And be advised, the woman who runs the show here has an off-putting demeanor and is not necessarily welcoming in the manner most of us are accustomed. I do not think that she is a grumpy person at heart, but perhaps comes across that way more than she should. She generally does the seating and clearing of tables while another person waits tables. You generally won’t a get a check delivered to your table, just go pay at the counter and the server will handle it.

The food here is humble in appearance but very tasty. The staples of Vietnamese cuisine such as Pho, Bun and the ubiquitous Vietnamese spring rolls are represented and they do not disappoint.

Hien Vuong Restaurant

Hien Vuong Restaurant

Certainly a classier joint like Sung Son takes full advantage of the visual potential of these foods, but Hien Vuoung simply throws the stuff in a bowl and turns you loose.

The menu is enormous and often includes a list of seasonal specials. During the winter you can get interesting dishes like dumpling soup, which I don’t normally associate with Vietnamese cuisine.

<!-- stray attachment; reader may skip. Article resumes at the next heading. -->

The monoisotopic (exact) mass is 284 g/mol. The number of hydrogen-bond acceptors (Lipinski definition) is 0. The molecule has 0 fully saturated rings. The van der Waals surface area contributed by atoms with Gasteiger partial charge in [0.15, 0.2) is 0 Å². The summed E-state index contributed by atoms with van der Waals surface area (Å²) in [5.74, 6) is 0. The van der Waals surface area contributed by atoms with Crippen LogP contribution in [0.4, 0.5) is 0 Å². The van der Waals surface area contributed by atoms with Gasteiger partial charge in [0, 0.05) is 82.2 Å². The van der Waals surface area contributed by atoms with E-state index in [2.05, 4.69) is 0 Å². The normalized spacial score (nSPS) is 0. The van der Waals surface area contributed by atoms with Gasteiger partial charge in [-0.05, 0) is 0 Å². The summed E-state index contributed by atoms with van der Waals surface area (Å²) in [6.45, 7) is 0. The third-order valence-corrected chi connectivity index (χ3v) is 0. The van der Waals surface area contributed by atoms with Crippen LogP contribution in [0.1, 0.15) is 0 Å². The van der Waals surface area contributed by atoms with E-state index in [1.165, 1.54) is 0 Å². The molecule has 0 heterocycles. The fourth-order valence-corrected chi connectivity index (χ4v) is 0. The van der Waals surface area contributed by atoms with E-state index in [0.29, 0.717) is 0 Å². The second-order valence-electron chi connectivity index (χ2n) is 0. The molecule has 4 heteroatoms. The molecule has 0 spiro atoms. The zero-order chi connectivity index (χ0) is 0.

Hien Vuong Restaurant

Like most sit-down places, this lunch spot is not geared to the lone diner. For reasons that I will deftly avoid, I find myself eating solo much of the time. If I forget to bring a book or don’t want to bother, hate feeling self-conscious. Basically, I am content just staring into space but some restaurants make me feel uneasy when eating alone, and I’m not sure I can explain why. After all the real genius of the coffee shop is not its role as a social center, but its ability to cater to people on their own. In other words, it’s fine to go get a cup of coffee and read the paper by yourself, but lunch is a different matter. By the way, why do I see no one reading in this town? Other places I’ve lived, a lot of folks read on their lunch hours. Well, I’ll conduct a more thorough investigation before denouncing Kansas City for yet another shortcoming.

KC needs more spots like Hien Vuoung: a place where you get your silverware from a cup on the table, a place where you feel comfortable sitting inside on outdoor furniture, a place where remnants of the previous diner’s meal may be evident when you sit down, a place where you may be seated next to a total stranger. This is the essence of lunch, because the food is good and it’s no bullshit. Actually, I’ve had better Vietnamese cuisine, but you can’t ask for any more from a lunch place.

Read more:

Hien Vuong on Urbanspoon